“Not JUST translators” was a key phrase for the Words to Deeds Conference held at the Honourable Society of Gray’s Inn last Saturday (4 February 2017). A prestigious location, a top class array of speakers, a horseshoe arrangement of round tables covered in crisp white cloths and an elegant programme complete with tasselled cord, this conference was clearly intended to be something out of the ordinary. A conference just for legal translators, it’s purpose was to “Roar to the World.
Advocate General Sharpston and Susan Belgrave spoke about the importance of translators being involved in the drafting phase, while Juliette Scott emphasised the importance of insisting on a full translation brief. Sahar Bhaimia explained that plain language was a requirement for consumer protection and data protection. She reminded us that children download apps and therefore consumer protection documents need to be written in a way that a child could understand. Finally she indicated that the future would be to move away from words towards icons. Henry Liu put the case against plain language. He also pointed out that the hardest thing to master was the smallest words.
Juliette Scott asked us to think about our use of words. Were we “freelancers” or “legal translation practitioners”. Is translation an “industry”?
This conference had some novel ideas which added real value to the experience. Having a table arrangement rather than rows made it easier to engage in conversation with other delegates. After lunch we were encouraged to walk and talk in the gardens. In groups of three to five we set off with a question to discuss. Fortune smiled on us and provided an interlude of blue sky. My group discussed how we could prepare for the future of the profession. We managed several turns of the garden and discussed many other matters in addition to our allocated topic. On our return to the hall we separated into other groups for table workshops where we could discuss a variety of topics relevant to the interests of our table.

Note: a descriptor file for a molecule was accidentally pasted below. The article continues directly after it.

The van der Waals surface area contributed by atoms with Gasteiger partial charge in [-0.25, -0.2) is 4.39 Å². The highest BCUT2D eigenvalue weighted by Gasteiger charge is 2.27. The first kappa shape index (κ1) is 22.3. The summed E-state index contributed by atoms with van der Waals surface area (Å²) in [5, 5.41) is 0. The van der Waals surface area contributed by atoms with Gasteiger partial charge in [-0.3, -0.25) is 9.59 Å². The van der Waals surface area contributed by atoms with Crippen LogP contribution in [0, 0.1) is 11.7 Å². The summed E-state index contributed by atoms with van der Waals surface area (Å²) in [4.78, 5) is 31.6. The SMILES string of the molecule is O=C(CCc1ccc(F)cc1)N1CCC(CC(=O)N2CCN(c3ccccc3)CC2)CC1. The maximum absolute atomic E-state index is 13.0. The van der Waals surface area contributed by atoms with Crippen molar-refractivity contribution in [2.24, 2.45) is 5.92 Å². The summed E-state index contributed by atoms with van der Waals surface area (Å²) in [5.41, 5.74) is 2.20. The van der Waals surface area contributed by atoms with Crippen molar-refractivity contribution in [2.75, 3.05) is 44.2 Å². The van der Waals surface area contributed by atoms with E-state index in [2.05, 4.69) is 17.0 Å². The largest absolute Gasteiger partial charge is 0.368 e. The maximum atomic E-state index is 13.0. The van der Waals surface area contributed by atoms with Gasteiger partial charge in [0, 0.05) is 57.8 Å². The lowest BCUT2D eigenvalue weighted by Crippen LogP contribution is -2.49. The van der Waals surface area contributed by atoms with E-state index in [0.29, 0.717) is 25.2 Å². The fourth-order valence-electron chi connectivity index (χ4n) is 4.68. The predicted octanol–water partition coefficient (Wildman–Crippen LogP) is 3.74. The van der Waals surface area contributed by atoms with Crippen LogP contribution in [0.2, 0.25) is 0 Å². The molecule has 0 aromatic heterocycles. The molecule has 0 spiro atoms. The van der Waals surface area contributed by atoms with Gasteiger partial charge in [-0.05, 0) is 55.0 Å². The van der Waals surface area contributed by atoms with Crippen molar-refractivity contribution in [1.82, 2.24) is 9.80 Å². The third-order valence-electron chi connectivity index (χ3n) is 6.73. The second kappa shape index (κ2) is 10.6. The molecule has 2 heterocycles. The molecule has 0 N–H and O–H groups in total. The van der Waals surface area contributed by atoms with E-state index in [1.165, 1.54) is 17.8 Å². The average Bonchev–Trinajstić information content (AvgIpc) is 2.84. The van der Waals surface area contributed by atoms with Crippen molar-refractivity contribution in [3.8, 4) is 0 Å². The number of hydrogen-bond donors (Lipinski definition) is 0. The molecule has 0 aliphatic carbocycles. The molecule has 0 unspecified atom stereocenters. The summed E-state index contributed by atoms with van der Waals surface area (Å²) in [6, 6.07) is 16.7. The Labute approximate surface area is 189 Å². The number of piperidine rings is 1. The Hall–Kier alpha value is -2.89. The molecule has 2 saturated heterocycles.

This combination of formal talks and less formal discussion was a very successful format. In addition to avoiding that drowsy afternoon session, it provided an opportunity to network meaningfully with colleagues.
The plantable name tag was another original idea. Take it home, add water and wild flowers will grow. The intended metaphor is clear enough.
After the conference there was an opportunity to visit Dennis Severs House. What a treat! Bundled into taxis we headed off to Spitalfields. Standing outside the house on the cobbled street, with its Georgian facades and Victorian pub, if you squinted out the shadow of the 21st century glass office towers and the passing cars, you might just sense the past. Inside, was all past. Up four flights of stairs, with two rooms on each floor, crammed full of C18 and C19 furnishings, heated by coal fires and lit solely by candle light you left the modern era at the door. The cup of tea and half-eaten cake, the bonnet on the wing of the chair, the unmade bed, were designed to give the impression that the owner had just popped into another room and would be back at any moment. The whole visit was conducted in silence so all the senses could take in the experience. My attention was caught by a child’s chair with a child-size walking stick hanging over the back.
An excellent day.